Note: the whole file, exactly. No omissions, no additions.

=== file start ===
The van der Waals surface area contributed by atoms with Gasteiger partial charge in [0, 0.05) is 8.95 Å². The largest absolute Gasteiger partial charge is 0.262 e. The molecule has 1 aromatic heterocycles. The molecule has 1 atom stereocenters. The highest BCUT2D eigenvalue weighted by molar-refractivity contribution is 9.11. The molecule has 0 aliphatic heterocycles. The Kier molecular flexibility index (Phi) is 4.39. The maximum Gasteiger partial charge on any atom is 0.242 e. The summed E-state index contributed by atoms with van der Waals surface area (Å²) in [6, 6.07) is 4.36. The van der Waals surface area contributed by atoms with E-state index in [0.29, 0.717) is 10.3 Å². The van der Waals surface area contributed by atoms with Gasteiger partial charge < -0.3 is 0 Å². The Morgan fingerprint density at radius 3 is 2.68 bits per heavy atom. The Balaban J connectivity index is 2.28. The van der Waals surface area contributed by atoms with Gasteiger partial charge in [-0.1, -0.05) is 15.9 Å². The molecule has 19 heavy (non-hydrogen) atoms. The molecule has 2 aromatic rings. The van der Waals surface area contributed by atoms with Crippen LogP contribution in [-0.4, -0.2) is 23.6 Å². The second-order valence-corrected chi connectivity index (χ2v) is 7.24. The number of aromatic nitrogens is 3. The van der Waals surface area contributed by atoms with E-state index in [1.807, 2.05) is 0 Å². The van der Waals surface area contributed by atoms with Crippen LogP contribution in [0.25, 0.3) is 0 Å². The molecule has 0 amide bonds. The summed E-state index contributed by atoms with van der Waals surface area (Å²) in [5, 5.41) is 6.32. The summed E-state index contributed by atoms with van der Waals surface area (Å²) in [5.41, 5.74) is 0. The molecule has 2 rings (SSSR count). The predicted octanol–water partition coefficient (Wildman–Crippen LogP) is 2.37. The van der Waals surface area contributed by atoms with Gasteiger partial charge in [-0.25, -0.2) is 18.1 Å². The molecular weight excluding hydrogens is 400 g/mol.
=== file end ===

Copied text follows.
The van der Waals surface area contributed by atoms with Gasteiger partial charge in [0, 0.05) is 8.95 Å². The largest absolute Gasteiger partial charge is 0.262 e. The molecule has 1 aromatic heterocycles. The molecule has 1 atom stereocenters. The highest BCUT2D eigenvalue weighted by molar-refractivity contribution is 9.11. The molecule has 0 aliphatic heterocycles. The Kier molecular flexibility index (Phi) is 4.39. The maximum Gasteiger partial charge on any atom is 0.242 e. The summed E-state index contributed by atoms with van der Waals surface area (Å²) in [6, 6.07) is 4.36. The van der Waals surface area contributed by atoms with E-state index in [0.29, 0.717) is 10.3 Å². The van der Waals surface area contributed by atoms with Gasteiger partial charge < -0.3 is 0 Å². The Morgan fingerprint density at radius 3 is 2.68 bits per heavy atom. The Balaban J connectivity index is 2.28. The van der Waals surface area contributed by atoms with Gasteiger partial charge in [-0.1, -0.05) is 15.9 Å². The molecule has 19 heavy (non-hydrogen) atoms. The molecule has 2 aromatic rings. The van der Waals surface area contributed by atoms with Crippen LogP contribution in [-0.4, -0.2) is 23.6 Å². The second-order valence-corrected chi connectivity index (χ2v) is 7.24. The number of aromatic nitrogens is 3. The van der Waals surface area contributed by atoms with E-state index in [1.807, 2.05) is 0 Å². The van der Waals surface area contributed by atoms with Crippen LogP contribution in [0.25, 0.3) is 0 Å². The molecule has 0 amide bonds. The summed E-state index contributed by atoms with van der Waals surface area (Å²) in [5, 5.41) is 6.32. The summed E-state index contributed by atoms with van der Waals surface area (Å²) in [5.41, 5.74) is 0. The molecule has 2 rings (SSSR count). The predicted octanol–water partition coefficient (Wildman–Crippen LogP) is 2.37. The van der Waals surface area contributed by atoms with Gasteiger partial charge in [-0.25, -0.2) is 18.1 Å². The molecular weight excluding hydrogens is 400 g/mol.